Anyway, having been so inspired by him, on a longish visit to the US in 2015, I went looking for him (and three other North-American teachers like him). I was able to track him down (as well as two others).

He was so happy to hear from me that he invited me to stay with him in Palm Springs, California. Since I had plans to visit friends in Los Angeles and catch up with as many different people as possible in my tour of the US, I accepted his invitation. I ended up spending a few days at his place with him and another guest of his.

When I met him it had been about 30 years since I had last seen him. He had taught us just a year in 1983 (academic calendar coincided with the solar calendar in those days in Nepal). But he came for a visit in 1985. On that visit, we had a session with him in our class where he had a series of questions for us to see how much of him and about him we remembered! And, not surprisingly, we did remember a fair bit.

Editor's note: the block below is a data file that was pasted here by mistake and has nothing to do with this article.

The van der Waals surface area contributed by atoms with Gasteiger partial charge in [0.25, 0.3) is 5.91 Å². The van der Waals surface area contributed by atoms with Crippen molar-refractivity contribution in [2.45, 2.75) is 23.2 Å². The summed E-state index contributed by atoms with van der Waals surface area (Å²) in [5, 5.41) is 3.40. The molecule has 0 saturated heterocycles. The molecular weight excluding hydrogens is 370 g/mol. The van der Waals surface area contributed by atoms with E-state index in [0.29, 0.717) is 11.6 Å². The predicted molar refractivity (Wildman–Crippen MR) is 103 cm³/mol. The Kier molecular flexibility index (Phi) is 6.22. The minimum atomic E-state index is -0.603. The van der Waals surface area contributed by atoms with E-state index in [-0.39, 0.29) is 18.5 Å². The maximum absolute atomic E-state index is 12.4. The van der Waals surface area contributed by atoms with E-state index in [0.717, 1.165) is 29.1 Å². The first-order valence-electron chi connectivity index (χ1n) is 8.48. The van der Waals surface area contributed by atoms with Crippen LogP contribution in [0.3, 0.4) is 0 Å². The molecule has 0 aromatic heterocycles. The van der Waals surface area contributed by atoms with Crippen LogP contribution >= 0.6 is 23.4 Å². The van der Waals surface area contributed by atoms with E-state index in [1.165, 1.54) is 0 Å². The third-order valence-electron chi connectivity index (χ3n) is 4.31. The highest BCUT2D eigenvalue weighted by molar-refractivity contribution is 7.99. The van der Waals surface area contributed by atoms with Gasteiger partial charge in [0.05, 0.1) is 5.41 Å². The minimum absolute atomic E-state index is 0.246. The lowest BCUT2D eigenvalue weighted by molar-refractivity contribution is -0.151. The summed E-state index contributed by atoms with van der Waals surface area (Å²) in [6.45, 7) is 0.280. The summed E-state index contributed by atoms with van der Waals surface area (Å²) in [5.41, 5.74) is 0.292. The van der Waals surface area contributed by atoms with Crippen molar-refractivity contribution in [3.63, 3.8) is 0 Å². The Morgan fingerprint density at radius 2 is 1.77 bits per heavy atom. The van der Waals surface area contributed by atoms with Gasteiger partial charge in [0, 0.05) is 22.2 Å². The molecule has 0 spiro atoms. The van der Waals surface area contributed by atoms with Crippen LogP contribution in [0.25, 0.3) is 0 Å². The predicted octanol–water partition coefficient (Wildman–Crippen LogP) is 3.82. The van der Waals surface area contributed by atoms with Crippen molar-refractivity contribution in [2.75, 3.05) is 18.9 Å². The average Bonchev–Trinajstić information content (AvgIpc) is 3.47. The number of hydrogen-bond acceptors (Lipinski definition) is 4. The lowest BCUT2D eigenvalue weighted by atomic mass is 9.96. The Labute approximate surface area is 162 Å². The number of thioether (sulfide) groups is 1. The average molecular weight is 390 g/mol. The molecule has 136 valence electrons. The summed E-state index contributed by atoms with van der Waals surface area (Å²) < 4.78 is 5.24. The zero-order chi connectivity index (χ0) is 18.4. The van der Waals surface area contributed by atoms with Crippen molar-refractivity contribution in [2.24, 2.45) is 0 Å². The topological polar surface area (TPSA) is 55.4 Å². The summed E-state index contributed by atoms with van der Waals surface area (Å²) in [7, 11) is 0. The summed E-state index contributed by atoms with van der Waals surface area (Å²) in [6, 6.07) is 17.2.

I credit him and a number of North-American teachers like him for inspiring me to imagine, dream, and go in pursuit of education and experiences beyond the borders of Nepal to learn about the world and other people and to ultimately becoming the person I am today.

My imagination, my dreams, and my escape from Kathmandu led me — among a slew of other things — to my being educated in four other countries, working in nine, and travelling in an additional thirty (which would have been at least twice as many had it NOT been for my Nepali passport). I am now able to count as friends people from dozens of different countries all over the world. For that and other reasons, I have deep and personal feelings about — and for — life and our planet. And naturally, I think of myself as a human being first, something we could be teaching our children in Nepal to see themselves as — whether at home or in school — instead of controlling them and reining them in to ultimately make them blind patriots that follow orders, directions, forms, guidelines, traditions etc. without questioning, like sheep!

What do you think?